Cutting the trans-fat: Potential link found between deep frying oils and ovarian cancer

By Flora Southey contact

- Last updated on GMT

There is an 'urgent need' to adopt regulatory limits on trans fats, says IARC scientist Dr Véronique Chajès / Pic: GettyImages/Waldemarus
There is an 'urgent need' to adopt regulatory limits on trans fats, says IARC scientist Dr Véronique Chajès / Pic: GettyImages/Waldemarus

Related tags: Trans fatty acids, Cancer, Junk food

Fresh research suggesting a potential link between industrially produced trans-fatty acids – predominantly found in fried foods and partially hydrogenated cooking oils – and ovarian cancer has implications for the food industry, IARC scientist Dr Veronique Chajes tells FoodNavigator.

There is an ‘urgent need’ to adopt regulatory limits on trans fats, according to International Agency for Research on Cancer (IARC) scientist, Dr Véronique Chajès.

Her position follows the publication of a research article, co-authored by Chajès, which concludes that higher dietary intakes of industrially produced trans-fatty acids – originating mainly from deep frying fat – may be associated with greater risk of epithelial ovarian cancer (EOC).

Junk food and cancer

Ovarian cancer is the eighth most common cancer in the world, and the eighth most common cause of cancer-related death in women.

Researchers had previously suggested that a ‘typical Western diet’, high in fats and meats and low in vegetables, might be associated with a higher risk of EOC.

In this most recent study, scientists sought to investigate the association between trans-fatty acid intake from various food sources as well as circulating biomarker levels and EOC risk.

In particular, the researchers focused on circulating levels of industrial trans elaidic acid, along with higher intakes of linoleic acid and α-linolenic acid.

trans fats firebrandphotography
©GettyImages/firebrandphotography

Industrially-produced trans-fatty acids can be found in baked and fried foods, and pre-packaged snacks and food.

They are also found in partially hydrogenated cooking oils and fats which are often used at home, in restaurants, or in the informal food sector – such as street vendors – and are the predominant source of trans-fatty acid intake in many populations, Chajès told FoodNavigator.

“Trans-fatty acid intakes of less than 1% of total energy intake were associated with reduced risk of coronary heart disease (CHD) mortality and events, whereas intakes greater than 1% of total energy intake were associated with increased risk of CHD mortality and events. 

“These trans fatty acids are of particular concern because we have now increasing evidence that they could also, at dietary intakes less than 2g/day, be associated with higher cancer risk, breast and ovarian.”

Health guidelines

The research article, co-authored by 40 scientists (10 of which hail from the IARC), is far from the first to question the health implications of partially hydrogenated oils (PHOs).

The World Health Organization (WHO) has long been campaigning to limit PHO intake, and says that diets high in trans-fat increase heart disease risk by 21% and deaths by 28%.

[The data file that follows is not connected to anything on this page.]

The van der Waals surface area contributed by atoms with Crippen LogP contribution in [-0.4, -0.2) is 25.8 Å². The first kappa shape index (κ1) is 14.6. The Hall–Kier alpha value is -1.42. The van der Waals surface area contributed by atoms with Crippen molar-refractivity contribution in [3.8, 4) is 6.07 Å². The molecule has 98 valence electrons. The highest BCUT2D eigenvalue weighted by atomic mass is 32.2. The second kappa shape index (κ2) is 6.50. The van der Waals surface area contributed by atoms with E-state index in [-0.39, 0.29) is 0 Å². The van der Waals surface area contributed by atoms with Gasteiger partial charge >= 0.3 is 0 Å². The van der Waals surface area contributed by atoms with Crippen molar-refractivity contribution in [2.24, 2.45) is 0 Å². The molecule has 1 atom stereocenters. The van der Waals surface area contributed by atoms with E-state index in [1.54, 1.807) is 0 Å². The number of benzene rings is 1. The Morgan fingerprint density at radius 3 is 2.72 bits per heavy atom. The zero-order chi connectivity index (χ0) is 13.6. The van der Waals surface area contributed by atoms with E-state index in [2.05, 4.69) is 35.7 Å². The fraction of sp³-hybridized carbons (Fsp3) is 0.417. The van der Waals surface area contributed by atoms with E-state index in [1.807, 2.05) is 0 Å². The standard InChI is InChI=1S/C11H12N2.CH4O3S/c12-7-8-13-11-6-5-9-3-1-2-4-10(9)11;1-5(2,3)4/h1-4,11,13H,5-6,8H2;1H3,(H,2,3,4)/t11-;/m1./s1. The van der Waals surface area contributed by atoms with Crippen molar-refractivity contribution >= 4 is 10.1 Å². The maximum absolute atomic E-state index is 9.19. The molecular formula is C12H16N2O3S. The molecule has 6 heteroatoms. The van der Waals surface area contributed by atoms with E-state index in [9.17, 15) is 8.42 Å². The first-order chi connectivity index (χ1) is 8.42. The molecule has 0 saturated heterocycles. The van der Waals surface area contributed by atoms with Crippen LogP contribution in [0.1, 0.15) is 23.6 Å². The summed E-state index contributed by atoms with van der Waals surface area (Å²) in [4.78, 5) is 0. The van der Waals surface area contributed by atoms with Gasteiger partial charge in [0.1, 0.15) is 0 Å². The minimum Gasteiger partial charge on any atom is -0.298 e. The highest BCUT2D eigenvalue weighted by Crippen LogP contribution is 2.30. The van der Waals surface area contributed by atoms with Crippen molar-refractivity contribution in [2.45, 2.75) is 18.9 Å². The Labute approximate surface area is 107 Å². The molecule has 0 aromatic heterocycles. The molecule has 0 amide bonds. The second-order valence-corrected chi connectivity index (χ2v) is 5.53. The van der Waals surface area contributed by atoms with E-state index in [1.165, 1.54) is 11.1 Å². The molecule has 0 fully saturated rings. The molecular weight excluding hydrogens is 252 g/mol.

While the WHO recommends total trans-fat intake be limited to less than 1% of total energy intake –  which is less than 2.2g/day with a 2,000 diet – the UN agency has gone further still, urging a ban on industrial trans-fats by 2023.

In the absence of a global ban, the WHO recommends trans-fats be replaced with healthier oils and fats as a low-cost way for governments to save the lives of their citizens, Chajès explained.

“Experiences in several countries demonstrated that industrially-produced trans-fat can be replaced by healthier oils. Costs to implement best practice interventions (i.e. regulatory limits on trans-fat) are likely well under the commonly accepted thresholds of cost-effectiveness.​ 

“WHO now recommends trans-fat elimination as a cost-effective intervention for low- and middle- income countries. Governments can eliminate the cause of 7% of cardiovascular disease globally with a low-cost investment.”

Governmental and industry intervention

From 2 April 2021, foods in the EU intended for human consumption are required to contain less than 2g of industrial trans-fat per 100g of fat.

junk food HAKINMHAN
Denmark was the first country to restrict industrially produced trans-fats ©GettyImages/HAKINMHAN

However, certain countries have already banned PHOs, the main source of industrially produced trans-fats.

Denmark was the first to lead the charge, when it restricted industrially produced trans-fats in 2003. It was found that after the limitation, cardiovascular disease deaths declined more quickly there than in comparable countries.

A number of other countries in the European region have since followed suit. These include Sweden, which followed Denmark’s lead, and Greece, where trans fats are limited to 0.1% in school canteens.

IARC’s Chajès, however, is not convinced it is solely governments’ responsibility to bring about change.

“Based on WHO recommendations and experience gained in several countries, the food industry should replace partially hydrogenated vegetable oils, the main source of trans fat, by healthier, polyunsaturated oils,”​ she told this publication.

“Regulatory measures should be accompanied by government support to industry,”​ she continued, “including education and technical assistance to support reformulation using polyunsaturated fatty acids and monounsaturated fatty acids instead of tropic oils and hydrogenated oils.”

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